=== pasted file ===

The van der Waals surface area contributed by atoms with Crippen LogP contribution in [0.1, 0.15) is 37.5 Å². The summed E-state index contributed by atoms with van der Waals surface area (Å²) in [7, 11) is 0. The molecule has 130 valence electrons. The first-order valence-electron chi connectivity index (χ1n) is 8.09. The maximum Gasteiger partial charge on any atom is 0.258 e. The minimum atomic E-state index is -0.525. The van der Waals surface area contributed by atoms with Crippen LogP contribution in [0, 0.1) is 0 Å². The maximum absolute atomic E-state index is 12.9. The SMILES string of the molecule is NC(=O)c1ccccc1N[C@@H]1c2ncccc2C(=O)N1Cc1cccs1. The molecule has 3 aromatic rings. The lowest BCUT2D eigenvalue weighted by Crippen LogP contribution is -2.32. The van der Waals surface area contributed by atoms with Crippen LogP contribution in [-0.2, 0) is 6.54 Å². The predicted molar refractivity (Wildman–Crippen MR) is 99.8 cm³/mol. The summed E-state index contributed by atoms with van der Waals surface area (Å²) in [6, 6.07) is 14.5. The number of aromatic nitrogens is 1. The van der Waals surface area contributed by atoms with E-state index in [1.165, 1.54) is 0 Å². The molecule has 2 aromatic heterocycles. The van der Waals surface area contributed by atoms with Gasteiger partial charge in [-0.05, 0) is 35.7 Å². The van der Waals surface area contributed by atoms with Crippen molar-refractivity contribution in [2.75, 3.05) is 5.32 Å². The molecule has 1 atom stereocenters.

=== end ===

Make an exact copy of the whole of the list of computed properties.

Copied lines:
The van der Waals surface area contributed by atoms with Crippen LogP contribution in [0.1, 0.15) is 37.5 Å². The summed E-state index contributed by atoms with van der Waals surface area (Å²) in [7, 11) is 0. The molecule has 130 valence electrons. The first-order valence-electron chi connectivity index (χ1n) is 8.09. The maximum Gasteiger partial charge on any atom is 0.258 e. The minimum atomic E-state index is -0.525. The van der Waals surface area contributed by atoms with Crippen LogP contribution in [0, 0.1) is 0 Å². The maximum absolute atomic E-state index is 12.9. The SMILES string of the molecule is NC(=O)c1ccccc1N[C@@H]1c2ncccc2C(=O)N1Cc1cccs1. The molecule has 3 aromatic rings. The lowest BCUT2D eigenvalue weighted by Crippen LogP contribution is -2.32. The van der Waals surface area contributed by atoms with Crippen LogP contribution in [-0.2, 0) is 6.54 Å². The predicted molar refractivity (Wildman–Crippen MR) is 99.8 cm³/mol. The summed E-state index contributed by atoms with van der Waals surface area (Å²) in [6, 6.07) is 14.5. The number of aromatic nitrogens is 1. The van der Waals surface area contributed by atoms with E-state index in [1.165, 1.54) is 0 Å². The molecule has 2 aromatic heterocycles. The van der Waals surface area contributed by atoms with Gasteiger partial charge in [-0.05, 0) is 35.7 Å². The van der Waals surface area contributed by atoms with Crippen molar-refractivity contribution in [2.75, 3.05) is 5.32 Å². The molecule has 1 atom stereocenters.